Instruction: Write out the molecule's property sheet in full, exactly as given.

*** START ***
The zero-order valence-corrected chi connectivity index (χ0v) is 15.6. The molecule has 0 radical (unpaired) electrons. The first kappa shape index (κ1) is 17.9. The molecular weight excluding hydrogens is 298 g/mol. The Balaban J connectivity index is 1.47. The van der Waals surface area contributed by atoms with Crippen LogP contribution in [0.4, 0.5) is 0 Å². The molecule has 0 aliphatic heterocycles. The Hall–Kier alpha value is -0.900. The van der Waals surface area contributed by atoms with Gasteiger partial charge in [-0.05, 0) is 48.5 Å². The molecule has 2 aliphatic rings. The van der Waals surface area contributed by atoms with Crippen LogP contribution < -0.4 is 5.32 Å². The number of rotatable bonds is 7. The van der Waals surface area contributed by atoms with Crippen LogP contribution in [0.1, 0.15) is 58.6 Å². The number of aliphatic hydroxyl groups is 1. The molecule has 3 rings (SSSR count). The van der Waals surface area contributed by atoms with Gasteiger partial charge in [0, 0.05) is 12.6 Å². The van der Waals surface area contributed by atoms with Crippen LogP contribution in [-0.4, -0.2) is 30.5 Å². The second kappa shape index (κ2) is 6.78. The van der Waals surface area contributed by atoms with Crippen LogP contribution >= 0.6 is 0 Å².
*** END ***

The zero-order valence-corrected chi connectivity index (χ0v) is 15.6. The molecule has 0 radical (unpaired) electrons. The first kappa shape index (κ1) is 17.9. The molecular weight excluding hydrogens is 298 g/mol. The Balaban J connectivity index is 1.47. The van der Waals surface area contributed by atoms with Crippen LogP contribution in [0.4, 0.5) is 0 Å². The molecule has 0 aliphatic heterocycles. The Hall–Kier alpha value is -0.900. The van der Waals surface area contributed by atoms with Gasteiger partial charge in [-0.05, 0) is 48.5 Å². The molecule has 2 aliphatic rings. The van der Waals surface area contributed by atoms with Crippen LogP contribution < -0.4 is 5.32 Å². The number of rotatable bonds is 7. The van der Waals surface area contributed by atoms with Crippen LogP contribution in [0.1, 0.15) is 58.6 Å². The number of aliphatic hydroxyl groups is 1. The molecule has 3 rings (SSSR count). The van der Waals surface area contributed by atoms with Gasteiger partial charge in [0, 0.05) is 12.6 Å². The van der Waals surface area contributed by atoms with Crippen LogP contribution in [-0.4, -0.2) is 30.5 Å². The second kappa shape index (κ2) is 6.78. The van der Waals surface area contributed by atoms with Crippen LogP contribution >= 0.6 is 0 Å².